So What Really Happened?

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I’m sorry – I lost this picture. Imagine a big bruise on my arm from the lab draw…

Take a look at that nice flat line staying in my target range for hours on end. Doesn’t that look nice? I mean, what more could you ask for??

How about an accurate reflection of what really happened with my blood sugar.

As I looked at the second test in that series, I just knew that it was not a very accurate picture of what really happened. I had a large meal shortly after the first test, so I just know that it spiked up shortly after.

I think that this is a perfect example of why finger pokes only catch a small amount of what really happens. Think about the charts that Wil showed from his Guardian RT CGMS system, with the wild up and down all over the place route that our blood sugar takes through the course of its day, showing how things really are. Or at least a better, more accurate picture of what really happens.

So what did I miss? I colored in a line that might better show what happened, or at least a guess at it. How can I really know with just finger sticks?

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3 thoughts on “So What Really Happened?

  1. Good golly, man. I know that CGMS will give us greater insights, but until then I think we should test frequently be proud of any straight lines we can muster that remain in the target range.

    When you compare this day with the wacko ones that aren’t straight, you get at least a feel for how things are going on a relative basis, right?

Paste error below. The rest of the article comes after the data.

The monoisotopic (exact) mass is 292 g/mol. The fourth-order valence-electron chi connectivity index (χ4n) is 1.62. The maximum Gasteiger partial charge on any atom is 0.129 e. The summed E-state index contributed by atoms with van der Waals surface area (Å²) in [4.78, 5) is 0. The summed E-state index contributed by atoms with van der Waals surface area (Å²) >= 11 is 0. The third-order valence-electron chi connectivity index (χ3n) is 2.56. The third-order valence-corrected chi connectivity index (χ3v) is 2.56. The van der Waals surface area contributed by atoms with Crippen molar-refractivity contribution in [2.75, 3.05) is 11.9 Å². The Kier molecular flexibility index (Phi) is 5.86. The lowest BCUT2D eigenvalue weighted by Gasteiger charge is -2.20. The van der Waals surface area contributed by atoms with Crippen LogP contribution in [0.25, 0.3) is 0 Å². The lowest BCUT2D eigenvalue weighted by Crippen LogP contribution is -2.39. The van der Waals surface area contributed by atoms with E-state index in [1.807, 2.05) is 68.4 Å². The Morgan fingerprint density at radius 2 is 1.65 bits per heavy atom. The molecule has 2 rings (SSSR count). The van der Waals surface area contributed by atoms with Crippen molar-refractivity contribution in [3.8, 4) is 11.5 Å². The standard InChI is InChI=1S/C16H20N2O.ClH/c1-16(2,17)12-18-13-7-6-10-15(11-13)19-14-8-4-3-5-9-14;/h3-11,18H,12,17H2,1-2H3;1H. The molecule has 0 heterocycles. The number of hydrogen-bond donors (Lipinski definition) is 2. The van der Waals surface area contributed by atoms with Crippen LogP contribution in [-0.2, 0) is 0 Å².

Sure, we can always use more information. (I’m a data addict myself.) But the very fact that you are doing this sort of charting is excellent in my view.

  2. Scott,

    Joseph tests 12-14 times per day– sometimes more (we actually check him overnight while he sleeps– usually every 2-3 hours).

    And his smart charts often resemble the colored line you’ve drawn here. Though the spikes vary in height– sometimes just outside of normal; at others, very much so.

    Regardless, there are still almost always post-meal spikes (FYI– his endo is unconcerned by this, as Joseph usually comes down nicely by the 4-hr mark… but still, those spikes can’t be good).

    I can only imagine what we would see if he were wearing a CGMS. And really, how we would use this information without over correcting (Don’t get me wrong. I WANT a CGMS– more than anything else, to catch the lows before he crashes.)

    Ah well.

    In the meantime, Sweetsnomo has got me curious about post-food spikes (or lack there of) in non-diabetics… hmmm…

  3. Hi Scott,

    That’s what I want to know…so we inject insulin to counteract the carbs we’ve just eaten. I was told to inject approx. 15 minutes before the meal so it has a chance to enter the system. Shouldn’t our numbers then be a steady line as the insulin does its job? Or do they increase astronomically and it is our hope that it declines to under 140 two hours after the meal?

    What happens in a non-diabetic person? Can they eat all the tootsie rolls they want and their level will remain a steady 88/mg? My husband has refused to be my guinea pig for testing…